10 October 2014

Much meaning and symbolism in this year's Nobel Peace Prize

Today, the Nobel Committee announced that Malala Yousafzai of Pakistan and Kailash Satyarthi of India will share this year's Nobel Peace Prize "for their struggle against the suppression of children and young people and for the right of all children to education."

Malala was shot by the Pakistani Taliban in 2012 for advocating for girls' right to education. The tragedy only inspired her to work even harder, and on an international scale.

Satyarthi has worked for more than three decades as a children's rights activist, focusing on issues such as child labor and slavery.

This year's award is remarkable for a number of reasons.

First, 17-year-old Malala becomes the youngest-ever Nobel Peace Prize winner.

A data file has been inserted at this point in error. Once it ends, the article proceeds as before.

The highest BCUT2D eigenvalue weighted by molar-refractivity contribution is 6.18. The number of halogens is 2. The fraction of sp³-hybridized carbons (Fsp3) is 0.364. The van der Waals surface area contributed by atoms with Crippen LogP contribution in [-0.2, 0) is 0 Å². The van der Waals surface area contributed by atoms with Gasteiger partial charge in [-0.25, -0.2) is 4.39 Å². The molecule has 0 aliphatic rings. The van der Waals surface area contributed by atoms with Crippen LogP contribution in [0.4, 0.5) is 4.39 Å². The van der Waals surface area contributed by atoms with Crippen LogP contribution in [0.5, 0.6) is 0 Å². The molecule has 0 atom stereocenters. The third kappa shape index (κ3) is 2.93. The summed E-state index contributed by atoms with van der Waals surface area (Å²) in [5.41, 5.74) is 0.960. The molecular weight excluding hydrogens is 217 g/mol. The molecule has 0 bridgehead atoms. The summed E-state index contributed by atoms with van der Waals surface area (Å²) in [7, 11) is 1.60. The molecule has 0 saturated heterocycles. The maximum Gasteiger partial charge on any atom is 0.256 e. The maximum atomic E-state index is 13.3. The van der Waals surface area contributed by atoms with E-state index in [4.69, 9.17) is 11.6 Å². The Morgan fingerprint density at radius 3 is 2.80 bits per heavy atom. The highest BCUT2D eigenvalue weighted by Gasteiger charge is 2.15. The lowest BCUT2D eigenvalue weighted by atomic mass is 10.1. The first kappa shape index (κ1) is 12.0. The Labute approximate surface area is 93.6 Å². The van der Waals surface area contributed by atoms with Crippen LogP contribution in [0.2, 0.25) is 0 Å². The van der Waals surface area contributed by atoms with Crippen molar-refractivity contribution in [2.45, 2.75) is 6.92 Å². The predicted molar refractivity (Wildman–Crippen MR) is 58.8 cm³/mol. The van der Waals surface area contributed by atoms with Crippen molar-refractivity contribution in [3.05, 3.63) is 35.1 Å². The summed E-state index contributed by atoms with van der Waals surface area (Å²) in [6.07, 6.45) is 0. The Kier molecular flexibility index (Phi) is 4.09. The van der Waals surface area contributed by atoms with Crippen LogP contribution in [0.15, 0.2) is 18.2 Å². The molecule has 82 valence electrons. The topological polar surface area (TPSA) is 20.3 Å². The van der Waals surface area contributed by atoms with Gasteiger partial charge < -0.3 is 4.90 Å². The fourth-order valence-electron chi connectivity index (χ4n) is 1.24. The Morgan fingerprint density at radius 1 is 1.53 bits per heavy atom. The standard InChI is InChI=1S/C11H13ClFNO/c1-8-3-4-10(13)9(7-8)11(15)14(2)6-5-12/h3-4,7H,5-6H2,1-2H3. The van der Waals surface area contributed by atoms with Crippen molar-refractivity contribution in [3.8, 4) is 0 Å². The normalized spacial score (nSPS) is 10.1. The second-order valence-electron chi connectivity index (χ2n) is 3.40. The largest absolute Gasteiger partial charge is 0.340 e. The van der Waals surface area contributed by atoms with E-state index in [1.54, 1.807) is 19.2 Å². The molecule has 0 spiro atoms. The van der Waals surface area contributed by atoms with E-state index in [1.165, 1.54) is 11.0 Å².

Second, the Nobel Committee "regards it as an important point for a Hindu and a Muslim, an Indian and a Pakistani, to join in a common struggle for education and against extremism."

"Kailash Satyarthi and Malala Yousafzai are both incredible examples of each individual's power to improve our world," said Kerry Kennedy, President of the Robert F. Kennedy Center for Justice and Human Rights. "Though they are decades apart in age, and though they hail from two countries historically hostile to one another, they share a common commitment to peace, justice, and human dignity. They are richly deserving of the Nobel Peace Prize."

Huge congratulations to both of these great human rights defenders, with thanks for their hard work, their courage, and their strength. I am inspired.

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